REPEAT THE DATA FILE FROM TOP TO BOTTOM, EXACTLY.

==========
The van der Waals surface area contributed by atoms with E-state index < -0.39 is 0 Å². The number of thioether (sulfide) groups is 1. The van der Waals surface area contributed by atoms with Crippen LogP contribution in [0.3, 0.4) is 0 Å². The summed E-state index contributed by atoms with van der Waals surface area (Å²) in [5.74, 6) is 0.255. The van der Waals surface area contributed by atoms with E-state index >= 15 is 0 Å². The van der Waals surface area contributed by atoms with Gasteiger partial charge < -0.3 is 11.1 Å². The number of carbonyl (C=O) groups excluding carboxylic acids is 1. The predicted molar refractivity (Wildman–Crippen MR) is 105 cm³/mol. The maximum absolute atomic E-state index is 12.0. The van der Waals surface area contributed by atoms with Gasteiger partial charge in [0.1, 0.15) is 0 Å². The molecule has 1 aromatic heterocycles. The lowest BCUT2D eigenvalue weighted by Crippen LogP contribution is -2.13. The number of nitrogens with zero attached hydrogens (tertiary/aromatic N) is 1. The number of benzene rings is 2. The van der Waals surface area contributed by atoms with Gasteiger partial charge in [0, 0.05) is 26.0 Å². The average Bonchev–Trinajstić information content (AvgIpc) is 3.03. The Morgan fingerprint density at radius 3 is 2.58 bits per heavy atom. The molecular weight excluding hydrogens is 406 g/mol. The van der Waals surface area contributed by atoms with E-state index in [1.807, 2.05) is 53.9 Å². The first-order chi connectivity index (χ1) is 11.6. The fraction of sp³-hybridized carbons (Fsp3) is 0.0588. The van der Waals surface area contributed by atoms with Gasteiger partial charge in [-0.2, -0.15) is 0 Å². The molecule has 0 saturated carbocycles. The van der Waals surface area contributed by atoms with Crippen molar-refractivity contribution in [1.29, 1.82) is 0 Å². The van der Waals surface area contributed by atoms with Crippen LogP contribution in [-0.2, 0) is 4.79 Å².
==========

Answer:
The van der Waals surface area contributed by atoms with E-state index < -0.39 is 0 Å². The number of thioether (sulfide) groups is 1. The van der Waals surface area contributed by atoms with Crippen LogP contribution in [0.3, 0.4) is 0 Å². The summed E-state index contributed by atoms with van der Waals surface area (Å²) in [5.74, 6) is 0.255. The van der Waals surface area contributed by atoms with E-state index >= 15 is 0 Å². The van der Waals surface area contributed by atoms with Gasteiger partial charge < -0.3 is 11.1 Å². The number of carbonyl (C=O) groups excluding carboxylic acids is 1. The predicted molar refractivity (Wildman–Crippen MR) is 105 cm³/mol. The maximum absolute atomic E-state index is 12.0. The van der Waals surface area contributed by atoms with Gasteiger partial charge in [0.1, 0.15) is 0 Å². The molecule has 1 aromatic heterocycles. The lowest BCUT2D eigenvalue weighted by Crippen LogP contribution is -2.13. The number of nitrogens with zero attached hydrogens (tertiary/aromatic N) is 1. The number of benzene rings is 2. The van der Waals surface area contributed by atoms with Gasteiger partial charge in [0, 0.05) is 26.0 Å². The average Bonchev–Trinajstić information content (AvgIpc) is 3.03. The Morgan fingerprint density at radius 3 is 2.58 bits per heavy atom. The molecular weight excluding hydrogens is 406 g/mol. The van der Waals surface area contributed by atoms with E-state index in [1.807, 2.05) is 53.9 Å². The first-order chi connectivity index (χ1) is 11.6. The fraction of sp³-hybridized carbons (Fsp3) is 0.0588. The van der Waals surface area contributed by atoms with Gasteiger partial charge in [-0.2, -0.15) is 0 Å². The molecule has 0 saturated carbocycles. The van der Waals surface area contributed by atoms with Crippen molar-refractivity contribution in [1.29, 1.82) is 0 Å². The van der Waals surface area contributed by atoms with Crippen LogP contribution in [-0.2, 0) is 4.79 Å².